From your heart and eyes to your skin and bones, etc., you will gradually find that "aging" has begun, for example, vision begins to become blurry, hearing begins to decline, skin becomes wrinkled, etc., perhaps These are manifestations of aging, of course, everyone will age, let's accept natural and normal aging, and we too can take some measures to alleviate these clinical manifestations of "aging"!
1. The emergence of cardiovascular disease and atherosclerosis: keeping heart healthy
As you age, your blood vessels and arteries harden (arteriosclerosis), and your heart has to work harder to pump blood. This can lead to high blood pressure and other heart problems.
Try this: stay active. Walking, running, swimming - even moderate daily exercise will help you maintain a good weight and lower your blood pressure.
Eat plenty of fruits, vegetables, and whole grains to keep your heart healthy. Cope with stress. sleep. Seven to eight hours of rest every night will help restore and heal heart and blood vessels.
2. The appearance of dryness, wrinkles and crow's feet: keep skin healthy
You may notice that your skin is drier and less elastic than before, crow's feet have started to appear at corners of your eyes, and more. This is because as you age, your skin produces less natural oil. In addition, you lose some of fatty tissue under skin as you sweat less. This will make it appear thinner. You may also notice wrinkles, age is a sign of skin.
Try following: take a warm bath to hydrate your skin; Wear sunscreen and protective clothing when you are outside. Check your skin often and tell your doctor if you notice any skin problems.
If you smoke, this is another good reason to stop smoking, as smoking can cause wrinkles.
3. Blurred vision, hearing loss: ophthalmology, ENT examination
You may find it difficult to focus on close subjects and may need glasses. You may see more glare or have a hard time adjusting to sudden changes in lighting.
As far as your hearing is concerned, you may have trouble hearing conversations in crowded rooms or hear high frequencies clearly.
Try following: Check your eyesight and hearing regularly. Wear sunglasses to protect your eyes when outdoors. Wear earplugs to prevent or block noise.
4. Tooth loss, gum disease: dental check-up, dental care/gum health
You may notice that gums seem to be moving away from teeth (gingival recession). Some medicines can cause dry mouth. Dry mouth can increase risk of tooth decay and infection.
Try this: Brush and floss twice a day to remove food debris and plaque from between your teeth. This is best way to prevent gum disease and tooth loss. Also, visit your dentist for regular checkups and cleanings.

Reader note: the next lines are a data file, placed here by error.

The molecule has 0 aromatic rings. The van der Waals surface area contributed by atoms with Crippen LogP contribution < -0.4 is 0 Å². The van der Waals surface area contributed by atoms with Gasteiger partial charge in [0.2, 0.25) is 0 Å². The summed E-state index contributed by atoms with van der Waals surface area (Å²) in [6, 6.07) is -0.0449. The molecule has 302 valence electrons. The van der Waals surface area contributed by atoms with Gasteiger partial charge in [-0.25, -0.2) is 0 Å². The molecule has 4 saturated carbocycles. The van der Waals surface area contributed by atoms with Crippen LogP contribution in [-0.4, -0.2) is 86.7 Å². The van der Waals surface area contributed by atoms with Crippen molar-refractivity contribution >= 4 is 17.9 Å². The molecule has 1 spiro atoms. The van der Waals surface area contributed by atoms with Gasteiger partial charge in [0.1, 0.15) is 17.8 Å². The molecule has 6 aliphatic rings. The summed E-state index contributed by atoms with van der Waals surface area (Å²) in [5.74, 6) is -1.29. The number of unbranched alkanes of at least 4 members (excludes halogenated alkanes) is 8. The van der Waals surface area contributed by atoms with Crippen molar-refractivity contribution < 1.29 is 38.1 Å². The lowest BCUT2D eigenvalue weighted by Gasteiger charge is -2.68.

5. Osteoporosis and fractures: calcium supplements, exercise, sun exposure
Bone begins to weaken as early as age of forty or fifty. They become less dense and more brittle. This increases risk of bone fracture. You may even notice that you look shorter. In fact, starting at age 40, you can become 1-2 centimeters shorter. This happens when discs in spine are compressed.
Your joints may become stiff. The fluid and cartilage that connects joints decrease or wear down with age. Arthritis can develop when tissue between joints breaks down.
Try following: make sure you're getting enough calcium and vitamin D. Dairy products, almonds, and vegetables like broccoli and kale are good sources of dietary calcium. A doctor may also recommend calcium supplements.
Vitamin D is essential for bone health as it helps body absorb calcium and maintain bone strength. Some people can get enough nutrients from spending time in sun. You can also get it from tuna, sardines, egg yolks, and fortified foods like milk and many grains.
6. Frequent urination, urinary incontinence
You may find it difficult to control your bladder. This is called "urinary incontinence". It is estimated to occur in 10% of people aged 65 and over
Many of these people urinate a little when they cough or sneeze, but some pass a lot of urine before going to toilet. For women, menopause can be a factor. In men, XXX hyperplasia can be a problem.
You may also notice that you are not acting as regularly as you used to. Some diseases, such as diabetes, can slow down bowels. Some medicines can cause constipation. These drugs include medicines for blood pressure, epilepsy, Parkinson's disease, and depression. Iron supplements and pain relievers can also cause constipation.
Try this: If you ever feel like "going to toilet", see your doctor. In most cases, symptoms can be controlled or even treated.
Try to avoid caffeine, alcohol, carbonated drinks and highly acidic foods. This may worsen condition.
Exercise strengthens pelvic floor muscles, helps control bladder and control urination. Wait five seconds, then relax for five seconds. Do this four or five times a day.
To avoid constipation, eat high-fiber foods such as fruits, vegetables, and whole grains. Drink more water. Try to practice every day. It helps you to have a bowel movement.
7. Difficulty walking and moving
As we age, we lose muscle mass, which can lead to weakness and decreased activity.
Try this. Do moderate exercise every day, such as walking at a brisk pace or lifting light weights. This will help with muscle strength and function. Talk to your doctor to find out how much and which classes are right for you.
Eat plenty of fruits, vegetables, and lean proteins like fish and chicken. Stay away from sugar and foods high in saturated fat. There are less. You may not need as many calories as you are used to, and weight control is also key.